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Comparator offset calculation

NadaElfamy

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I have two questions, now i'am designing a comparator followed by Buffer then SR latch for ADC, and i wanna test the offset of this comparator, so i put a PWL (ramp input) in one of the inputs and a DC volt (VREF) in the other input,
First question: Should i check the output of the comparator or output from the SR latch (as the output of the comparator will suffer from the delay of the buffer and SR latch, so if i checked the output of SR latch this delay will be considered an extra offset).
Second question: And if it is not a difference, how should i calculate the offset from each one (comparator output or SR latch output).
Comment: the second figure (capture2) is to clarify the delay of the comparator output and the SR latch output
 

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martinnl

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You will get an extra offset from the time delay since you sweep the input voltage continuously.

Since you use Virtuoso I would suggest building a binary search DAC in for example Verilog-A.
Flow:
1. Set initial differential voltage, vDiff, to 1 V
2. Output OutP = vCM+vDiff/2 and OutN = vCM - vDiff/2
3. On clock edge (after the SR latch has settled and then some) look at the output
3.1. If the comparator is high divide the vDiff with 2
3.2 If the comparator is low divide the vDiff with 2 and invert the polarity
4. Run for 16 clock periods to get 16 bits resolution.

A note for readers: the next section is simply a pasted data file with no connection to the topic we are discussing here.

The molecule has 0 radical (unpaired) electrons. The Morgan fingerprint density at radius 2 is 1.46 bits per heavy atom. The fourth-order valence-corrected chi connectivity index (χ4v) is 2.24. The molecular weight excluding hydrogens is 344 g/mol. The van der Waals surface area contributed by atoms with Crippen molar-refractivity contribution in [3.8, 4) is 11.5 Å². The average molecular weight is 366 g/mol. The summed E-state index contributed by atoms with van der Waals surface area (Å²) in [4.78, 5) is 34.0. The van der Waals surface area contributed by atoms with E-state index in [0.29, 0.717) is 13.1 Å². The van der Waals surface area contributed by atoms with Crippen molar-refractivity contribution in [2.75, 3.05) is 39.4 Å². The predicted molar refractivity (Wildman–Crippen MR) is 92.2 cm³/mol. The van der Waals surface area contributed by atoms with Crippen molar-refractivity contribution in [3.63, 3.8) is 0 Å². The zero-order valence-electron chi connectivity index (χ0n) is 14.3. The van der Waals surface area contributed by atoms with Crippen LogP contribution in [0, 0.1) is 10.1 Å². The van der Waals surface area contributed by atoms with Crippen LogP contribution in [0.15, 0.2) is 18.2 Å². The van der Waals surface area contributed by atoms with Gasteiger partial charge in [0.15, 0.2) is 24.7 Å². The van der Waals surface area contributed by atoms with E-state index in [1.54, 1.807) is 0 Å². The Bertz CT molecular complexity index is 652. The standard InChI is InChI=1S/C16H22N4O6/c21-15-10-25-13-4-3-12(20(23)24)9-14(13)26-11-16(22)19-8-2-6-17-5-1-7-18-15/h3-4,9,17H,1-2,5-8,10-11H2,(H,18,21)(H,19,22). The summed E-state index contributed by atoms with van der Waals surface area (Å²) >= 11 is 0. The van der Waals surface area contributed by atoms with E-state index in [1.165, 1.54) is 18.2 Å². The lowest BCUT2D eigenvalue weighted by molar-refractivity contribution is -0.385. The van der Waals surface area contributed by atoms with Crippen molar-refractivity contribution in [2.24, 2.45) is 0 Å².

5. Enjoy your problem-free and super-fast offset simulations with predictable runtime.

The above flow might contain some errors but you get the idea.
 

dick_freebird

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There is an error term in the transient ramp offset
voltage measurement scheme. It involves the ramp
dV/dt and the low-overdrive propagation delay
(which itself depends on input dV/dt, the slower
you go, the lower the overdrive and the longer
the delay). Your "measured" Vio will include ramp
dV/dt*Tpd error term.

Closed loop (ATE-style) testbenches take a long
time to run and this scheme also embeds some
error, from TPHL-TPLH asymmetry as the loop works
on the integrated (averaged) digital output voltage
and switching imbalance bends that. Not as badly
as with the ramp, if you designed the part with
decent delay matching.

Of course the ramp approach will be no good in
real test environments where noise probably
exceeds offset voltage, unless you way oversample
and take statistical median as your measurement.
 

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